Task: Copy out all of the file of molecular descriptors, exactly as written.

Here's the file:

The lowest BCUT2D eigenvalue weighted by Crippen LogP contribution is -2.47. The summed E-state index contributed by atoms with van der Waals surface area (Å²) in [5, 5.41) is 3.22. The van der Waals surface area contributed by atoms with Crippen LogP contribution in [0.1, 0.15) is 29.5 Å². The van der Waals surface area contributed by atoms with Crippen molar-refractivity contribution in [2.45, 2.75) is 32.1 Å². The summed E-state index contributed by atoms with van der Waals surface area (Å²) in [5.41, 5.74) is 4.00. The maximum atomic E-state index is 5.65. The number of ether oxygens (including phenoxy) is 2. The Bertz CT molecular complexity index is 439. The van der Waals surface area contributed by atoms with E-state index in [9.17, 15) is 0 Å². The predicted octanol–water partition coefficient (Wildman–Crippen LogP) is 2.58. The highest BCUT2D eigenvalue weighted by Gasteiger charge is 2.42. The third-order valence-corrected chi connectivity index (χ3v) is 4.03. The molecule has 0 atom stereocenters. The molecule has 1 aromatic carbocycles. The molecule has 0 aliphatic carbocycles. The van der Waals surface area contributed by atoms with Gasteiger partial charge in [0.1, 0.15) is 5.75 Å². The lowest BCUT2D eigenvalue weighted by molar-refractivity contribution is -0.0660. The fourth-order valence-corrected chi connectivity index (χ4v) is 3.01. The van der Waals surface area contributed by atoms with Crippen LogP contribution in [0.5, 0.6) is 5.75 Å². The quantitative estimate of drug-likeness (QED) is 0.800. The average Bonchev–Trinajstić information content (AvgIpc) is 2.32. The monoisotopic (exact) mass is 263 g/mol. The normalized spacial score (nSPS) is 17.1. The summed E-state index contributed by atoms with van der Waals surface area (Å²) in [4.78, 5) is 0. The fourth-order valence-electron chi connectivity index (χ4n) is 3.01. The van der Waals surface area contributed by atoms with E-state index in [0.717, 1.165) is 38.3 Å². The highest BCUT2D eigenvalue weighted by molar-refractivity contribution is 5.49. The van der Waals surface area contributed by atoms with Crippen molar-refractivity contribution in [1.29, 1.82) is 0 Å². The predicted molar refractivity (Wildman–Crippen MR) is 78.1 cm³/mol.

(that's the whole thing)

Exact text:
The lowest BCUT2D eigenvalue weighted by Crippen LogP contribution is -2.47. The summed E-state index contributed by atoms with van der Waals surface area (Å²) in [5, 5.41) is 3.22. The van der Waals surface area contributed by atoms with Crippen LogP contribution in [0.1, 0.15) is 29.5 Å². The van der Waals surface area contributed by atoms with Crippen molar-refractivity contribution in [2.45, 2.75) is 32.1 Å². The summed E-state index contributed by atoms with van der Waals surface area (Å²) in [5.41, 5.74) is 4.00. The maximum atomic E-state index is 5.65. The number of ether oxygens (including phenoxy) is 2. The Bertz CT molecular complexity index is 439. The van der Waals surface area contributed by atoms with E-state index in [9.17, 15) is 0 Å². The predicted octanol–water partition coefficient (Wildman–Crippen LogP) is 2.58. The highest BCUT2D eigenvalue weighted by Gasteiger charge is 2.42. The third-order valence-corrected chi connectivity index (χ3v) is 4.03. The molecule has 0 atom stereocenters. The molecule has 1 aromatic carbocycles. The molecule has 0 aliphatic carbocycles. The van der Waals surface area contributed by atoms with Gasteiger partial charge in [0.1, 0.15) is 5.75 Å². The lowest BCUT2D eigenvalue weighted by molar-refractivity contribution is -0.0660. The fourth-order valence-corrected chi connectivity index (χ4v) is 3.01. The van der Waals surface area contributed by atoms with Crippen LogP contribution in [0.5, 0.6) is 5.75 Å². The quantitative estimate of drug-likeness (QED) is 0.800. The average Bonchev–Trinajstić information content (AvgIpc) is 2.32. The monoisotopic (exact) mass is 263 g/mol. The normalized spacial score (nSPS) is 17.1. The summed E-state index contributed by atoms with van der Waals surface area (Å²) in [4.78, 5) is 0. The fourth-order valence-electron chi connectivity index (χ4n) is 3.01. The van der Waals surface area contributed by atoms with E-state index in [0.717, 1.165) is 38.3 Å². The highest BCUT2D eigenvalue weighted by molar-refractivity contribution is 5.49. The van der Waals surface area contributed by atoms with Crippen molar-refractivity contribution in [1.29, 1.82) is 0 Å². The predicted molar refractivity (Wildman–Crippen MR) is 78.1 cm³/mol.